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Barnett International and Cambridge Healthtech Institute’s fourth annual Clinical Training Forum will feature case studies, lessons learned and presentations focused on the challenges associated with role-based training in the clinical research environment. Included are strategies for linking training initiatives to study outcomes, key regulatory considerations and findings, and examples of how training deficiencies can put clinical research activities at risk. Leading industry training professionals will share their approaches to managing training challenges, as well as how they leverage resources across their companies to optimize training and compliance.
Don’t Miss the Pre-Conference Dinner Short Course*:
Design Considerations for GCP Training Programs
Wednesday, October 10, 2012 (5:30 pm -830 pm)
Instructor: Karen L. Gilbert, B.S., C.C.R.A., Clinical Trainer and Curriculum Manager,
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*Separate registration is required
Thursday, October 11, 2012
7:30 am Breakfast Presentation - Models for Managing Global Clinical Trials: Challenges, Opportunities, and Regulatory considerations.
Cellia K. Habita, M.D., Ph.D., President and CEO, Arianne Corporation
The past few years have witnessed a significant increase toward geographic expansion in conducting clinical trials. It has become routine to target regions in E. Europe, Asia and Africa. These areas allow the recruitment of large patient populations that are no longer available in the USA. For clinical research teams, these opportunities require that cultural and language barriers need to be overcome while working with challenging regulatory environments and adhering to good clinical practice guidelines.
8:30 Barnett Welcome and Introductions
8:35 Chairperson’s Welcome and Opening Remarks
8:45 Maximizing Training Resources across Clinical Research Job Functions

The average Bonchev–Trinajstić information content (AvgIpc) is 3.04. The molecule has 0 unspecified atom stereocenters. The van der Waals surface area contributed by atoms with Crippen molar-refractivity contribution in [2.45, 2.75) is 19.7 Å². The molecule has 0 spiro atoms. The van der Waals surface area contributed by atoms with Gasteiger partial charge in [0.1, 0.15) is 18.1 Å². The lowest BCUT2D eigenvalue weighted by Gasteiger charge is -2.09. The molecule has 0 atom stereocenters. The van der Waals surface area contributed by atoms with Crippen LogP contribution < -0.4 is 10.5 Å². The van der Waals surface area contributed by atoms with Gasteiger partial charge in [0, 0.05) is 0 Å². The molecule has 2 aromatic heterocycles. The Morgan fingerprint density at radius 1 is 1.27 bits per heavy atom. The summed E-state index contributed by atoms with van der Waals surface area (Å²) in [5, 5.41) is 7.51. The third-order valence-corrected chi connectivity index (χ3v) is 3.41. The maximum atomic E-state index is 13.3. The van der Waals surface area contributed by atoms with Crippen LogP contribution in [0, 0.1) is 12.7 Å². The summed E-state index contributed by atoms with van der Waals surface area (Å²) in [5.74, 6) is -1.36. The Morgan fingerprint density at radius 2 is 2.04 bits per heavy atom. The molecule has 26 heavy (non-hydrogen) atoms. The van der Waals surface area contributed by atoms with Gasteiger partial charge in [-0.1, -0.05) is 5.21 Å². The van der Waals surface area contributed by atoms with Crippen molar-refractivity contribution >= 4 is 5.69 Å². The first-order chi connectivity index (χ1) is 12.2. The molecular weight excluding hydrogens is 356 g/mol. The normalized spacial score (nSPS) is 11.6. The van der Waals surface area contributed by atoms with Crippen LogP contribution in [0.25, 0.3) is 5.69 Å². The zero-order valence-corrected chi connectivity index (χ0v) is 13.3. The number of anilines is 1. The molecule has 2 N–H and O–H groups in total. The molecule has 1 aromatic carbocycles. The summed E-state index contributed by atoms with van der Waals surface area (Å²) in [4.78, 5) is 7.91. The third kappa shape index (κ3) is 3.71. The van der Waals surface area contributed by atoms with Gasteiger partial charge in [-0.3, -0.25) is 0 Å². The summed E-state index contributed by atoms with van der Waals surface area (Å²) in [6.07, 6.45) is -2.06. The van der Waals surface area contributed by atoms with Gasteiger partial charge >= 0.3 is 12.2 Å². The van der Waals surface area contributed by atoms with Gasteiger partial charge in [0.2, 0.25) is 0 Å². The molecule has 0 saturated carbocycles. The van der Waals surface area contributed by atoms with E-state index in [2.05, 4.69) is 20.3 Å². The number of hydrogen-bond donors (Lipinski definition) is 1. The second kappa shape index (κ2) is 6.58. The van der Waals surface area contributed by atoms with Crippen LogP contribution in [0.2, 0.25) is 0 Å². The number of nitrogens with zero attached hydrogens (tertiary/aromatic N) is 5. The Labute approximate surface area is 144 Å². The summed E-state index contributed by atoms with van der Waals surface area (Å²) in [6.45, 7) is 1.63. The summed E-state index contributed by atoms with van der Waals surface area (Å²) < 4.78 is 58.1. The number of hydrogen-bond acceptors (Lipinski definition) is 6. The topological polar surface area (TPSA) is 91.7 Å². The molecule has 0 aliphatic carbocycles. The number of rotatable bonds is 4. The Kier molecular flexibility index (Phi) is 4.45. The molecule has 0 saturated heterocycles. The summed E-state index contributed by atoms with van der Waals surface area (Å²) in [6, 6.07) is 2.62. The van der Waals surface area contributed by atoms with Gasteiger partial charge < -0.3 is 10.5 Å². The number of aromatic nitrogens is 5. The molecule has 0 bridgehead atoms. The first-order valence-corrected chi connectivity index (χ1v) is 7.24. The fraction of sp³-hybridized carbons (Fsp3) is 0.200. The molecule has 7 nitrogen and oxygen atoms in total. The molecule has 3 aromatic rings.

Herb Anthony, Associate Director, Clinical and R&D Training, MedImmune, Inc.
With the ever-changing climate of the Biotechnology/Pharmaceutical industry it is becoming the business norm to maximize the use of a limited training budget. This presentation will offer proactive solutions to managing with less. Included are approaches for assessing existing talent to maximize productivity, and leveraging internal and external resources while ensuring that the quality and effectiveness of the training program stays intact.
9:30 Optimizing CRA Training: Case Studies, Lessons Learned and Examples
Danielle Hoskins, Senior Manager, CMR Training, Novo Nordisk, Inc.
As part of Novo Nordisk’s new blended “on-boarding” training strategy for CRAs, a four phase program was created to develop a strong foundational structure for new hires that is then built on through classroom activities to the final on the job pull through of knowledge. This customized training plan incorporates learning about company SOPs, processes, values/culture, systems administration and local procedures and uses Instructional Design and Adult Learning principles. Attend to hear how the Novo Nordisk training team built an experiential new hire experience for our field and in-house CRAs.
10:15 Coffee Break with Exhibit Viewing
10:45 “iReady”: Design and Methodology in Online Trainings to Ensure Engagement, Fun and Learning Transfer
Gerlinde Jayme, Head, Continuous Learning & Development, Global Clinical Operations, EMD Serono
Cécile Nicolas-Denizou, Global Training Manager, Continuous Learning & Development, Merck Serono
For international companies operating worldwide and across various locations, e-learning is the most cost effective way to ensure global training coverage, especially for compliance relevant topics. However, designing an interactive and memorable e-learning event that is not only informative but also keeps trainees engaged throughout the session can be a challenging task - a poorly designed training will result in less information retained by the learner and can lead to a general negative attitude towards e-learning. In the frame of an overall inspection readiness program, EMD Serono has developed 2 e-learning programs (1 high budget, 1 low budget) covering general, but also behavioral aspects in order to prepare staff for an inspection.
11:30 Roundtable Discussions and Group Feedback
Regulatory Roundtable: How current inspection findings can be used to reinforce training objectives
Approaches to GCP Training: Lessons learned from industry experts
Performing a curriculum gap analysis for clinical research functions
Identifying, assessing and mentoring/training subject matter experts